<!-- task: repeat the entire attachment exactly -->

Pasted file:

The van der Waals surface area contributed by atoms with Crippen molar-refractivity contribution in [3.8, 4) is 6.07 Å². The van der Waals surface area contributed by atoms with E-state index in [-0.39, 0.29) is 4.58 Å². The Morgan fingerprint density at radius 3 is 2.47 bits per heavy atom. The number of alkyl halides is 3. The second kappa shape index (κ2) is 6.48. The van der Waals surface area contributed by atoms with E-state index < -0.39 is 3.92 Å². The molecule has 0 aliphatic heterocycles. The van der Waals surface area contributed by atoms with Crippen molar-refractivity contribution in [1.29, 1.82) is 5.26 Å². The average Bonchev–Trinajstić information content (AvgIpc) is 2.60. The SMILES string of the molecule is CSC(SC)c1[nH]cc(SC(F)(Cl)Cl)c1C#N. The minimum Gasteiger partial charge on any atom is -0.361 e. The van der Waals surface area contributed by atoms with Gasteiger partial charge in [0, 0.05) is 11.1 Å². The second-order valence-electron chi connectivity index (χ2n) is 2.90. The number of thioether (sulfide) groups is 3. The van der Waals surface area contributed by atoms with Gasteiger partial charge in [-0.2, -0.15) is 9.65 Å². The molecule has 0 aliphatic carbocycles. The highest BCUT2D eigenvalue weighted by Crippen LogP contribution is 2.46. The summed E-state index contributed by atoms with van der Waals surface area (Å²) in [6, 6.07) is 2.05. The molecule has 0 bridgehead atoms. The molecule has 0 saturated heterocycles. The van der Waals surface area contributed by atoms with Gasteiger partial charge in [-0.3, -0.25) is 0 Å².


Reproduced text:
The van der Waals surface area contributed by atoms with Crippen molar-refractivity contribution in [3.8, 4) is 6.07 Å². The van der Waals surface area contributed by atoms with E-state index in [-0.39, 0.29) is 4.58 Å². The Morgan fingerprint density at radius 3 is 2.47 bits per heavy atom. The number of alkyl halides is 3. The second kappa shape index (κ2) is 6.48. The van der Waals surface area contributed by atoms with E-state index < -0.39 is 3.92 Å². The molecule has 0 aliphatic heterocycles. The van der Waals surface area contributed by atoms with Crippen molar-refractivity contribution in [1.29, 1.82) is 5.26 Å². The average Bonchev–Trinajstić information content (AvgIpc) is 2.60. The SMILES string of the molecule is CSC(SC)c1[nH]cc(SC(F)(Cl)Cl)c1C#N. The minimum Gasteiger partial charge on any atom is -0.361 e. The van der Waals surface area contributed by atoms with Gasteiger partial charge in [0, 0.05) is 11.1 Å². The second-order valence-electron chi connectivity index (χ2n) is 2.90. The number of thioether (sulfide) groups is 3. The van der Waals surface area contributed by atoms with Gasteiger partial charge in [-0.2, -0.15) is 9.65 Å². The molecule has 0 aliphatic carbocycles. The highest BCUT2D eigenvalue weighted by Crippen LogP contribution is 2.46. The summed E-state index contributed by atoms with van der Waals surface area (Å²) in [6, 6.07) is 2.05. The molecule has 0 bridgehead atoms. The molecule has 0 saturated heterocycles. The van der Waals surface area contributed by atoms with Gasteiger partial charge in [-0.3, -0.25) is 0 Å².